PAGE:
Lately, I have become somewhat obsessed with the question of how companies (and their people) find and develop truly unique, disruptive opportunities. Dismayed by seeing all too many companies creating small, incremental change which does not drive enough value in the marketplace or for their customers to be fundable and sustainable, I dug deep into the literature and talked to a series of (successful) entrepreneurs.
Here’s the one commonality I found across all my research: Real opportunities — defined as new, often surprising, initially hidden insights which lead to disruptive change, unveil themselves only after the innovator has moved to the edge in her respective field.
What this means is that you first have to gain a deep understanding of your field, spanning from the basics and core elements/principles to the latest research and findings. Once you have reached a sufficient level of prolificacy and moved your understanding literally to the edge of your field, new opportunities will become visible to you.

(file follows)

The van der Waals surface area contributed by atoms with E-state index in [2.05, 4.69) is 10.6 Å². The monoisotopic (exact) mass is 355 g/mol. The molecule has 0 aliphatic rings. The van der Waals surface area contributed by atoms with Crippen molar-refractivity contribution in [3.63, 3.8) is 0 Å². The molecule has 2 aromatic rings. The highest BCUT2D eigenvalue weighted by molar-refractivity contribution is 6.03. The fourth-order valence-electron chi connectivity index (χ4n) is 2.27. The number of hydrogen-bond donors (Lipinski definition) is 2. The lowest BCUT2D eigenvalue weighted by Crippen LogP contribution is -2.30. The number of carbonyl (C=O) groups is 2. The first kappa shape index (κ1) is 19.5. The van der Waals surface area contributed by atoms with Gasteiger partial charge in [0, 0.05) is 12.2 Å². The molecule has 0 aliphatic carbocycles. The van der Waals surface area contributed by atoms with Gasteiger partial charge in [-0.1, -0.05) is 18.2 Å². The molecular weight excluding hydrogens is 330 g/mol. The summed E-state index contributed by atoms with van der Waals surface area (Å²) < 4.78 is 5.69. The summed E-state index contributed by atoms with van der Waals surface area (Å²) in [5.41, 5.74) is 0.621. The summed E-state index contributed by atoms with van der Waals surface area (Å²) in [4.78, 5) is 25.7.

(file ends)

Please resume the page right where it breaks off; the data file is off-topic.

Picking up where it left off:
The bad news with this insight is that you have to put in the work. There is no shortcut, no “lean startup” way of discovery, no magic pill but long hours of deliberate practice. The good news though is that it’s doable (and not some special trait only available to the most visionary founders amongst ourselves) and that putting the work in, gives you a defendable edge over others who are still hoping for the best as they are moving from pivot to pivot.